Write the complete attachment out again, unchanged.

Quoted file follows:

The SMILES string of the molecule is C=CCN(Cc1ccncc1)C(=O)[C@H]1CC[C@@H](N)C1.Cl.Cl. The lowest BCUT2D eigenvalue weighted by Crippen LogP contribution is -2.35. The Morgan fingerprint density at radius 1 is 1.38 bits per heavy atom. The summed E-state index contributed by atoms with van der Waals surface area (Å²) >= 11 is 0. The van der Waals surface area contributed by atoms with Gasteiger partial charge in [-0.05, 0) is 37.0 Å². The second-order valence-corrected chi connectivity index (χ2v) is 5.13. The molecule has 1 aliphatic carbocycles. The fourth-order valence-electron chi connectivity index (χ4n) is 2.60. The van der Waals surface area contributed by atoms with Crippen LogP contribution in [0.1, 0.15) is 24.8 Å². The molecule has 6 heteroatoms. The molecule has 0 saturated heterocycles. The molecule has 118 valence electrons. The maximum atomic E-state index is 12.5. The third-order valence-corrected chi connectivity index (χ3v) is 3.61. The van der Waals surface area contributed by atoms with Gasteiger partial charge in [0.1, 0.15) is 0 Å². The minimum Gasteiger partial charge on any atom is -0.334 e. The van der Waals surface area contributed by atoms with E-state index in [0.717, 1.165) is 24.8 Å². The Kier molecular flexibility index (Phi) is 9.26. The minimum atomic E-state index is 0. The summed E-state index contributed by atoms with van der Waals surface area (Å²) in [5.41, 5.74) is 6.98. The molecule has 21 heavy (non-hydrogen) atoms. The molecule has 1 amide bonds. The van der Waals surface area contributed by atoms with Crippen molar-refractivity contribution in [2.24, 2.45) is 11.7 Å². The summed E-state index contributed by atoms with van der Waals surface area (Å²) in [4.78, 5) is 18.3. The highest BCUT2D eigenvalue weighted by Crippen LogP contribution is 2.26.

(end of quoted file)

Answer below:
The SMILES string of the molecule is C=CCN(Cc1ccncc1)C(=O)[C@H]1CC[C@@H](N)C1.Cl.Cl. The lowest BCUT2D eigenvalue weighted by Crippen LogP contribution is -2.35. The Morgan fingerprint density at radius 1 is 1.38 bits per heavy atom. The summed E-state index contributed by atoms with van der Waals surface area (Å²) >= 11 is 0. The van der Waals surface area contributed by atoms with Gasteiger partial charge in [-0.05, 0) is 37.0 Å². The second-order valence-corrected chi connectivity index (χ2v) is 5.13. The molecule has 1 aliphatic carbocycles. The fourth-order valence-electron chi connectivity index (χ4n) is 2.60. The van der Waals surface area contributed by atoms with Crippen LogP contribution in [0.1, 0.15) is 24.8 Å². The molecule has 6 heteroatoms. The molecule has 0 saturated heterocycles. The molecule has 118 valence electrons. The maximum atomic E-state index is 12.5. The third-order valence-corrected chi connectivity index (χ3v) is 3.61. The van der Waals surface area contributed by atoms with Gasteiger partial charge in [0.1, 0.15) is 0 Å². The minimum Gasteiger partial charge on any atom is -0.334 e. The van der Waals surface area contributed by atoms with E-state index in [0.717, 1.165) is 24.8 Å². The Kier molecular flexibility index (Phi) is 9.26. The minimum atomic E-state index is 0. The summed E-state index contributed by atoms with van der Waals surface area (Å²) in [5.41, 5.74) is 6.98. The molecule has 21 heavy (non-hydrogen) atoms. The molecule has 1 amide bonds. The van der Waals surface area contributed by atoms with Crippen molar-refractivity contribution in [2.24, 2.45) is 11.7 Å². The summed E-state index contributed by atoms with van der Waals surface area (Å²) in [4.78, 5) is 18.3. The highest BCUT2D eigenvalue weighted by Crippen LogP contribution is 2.26.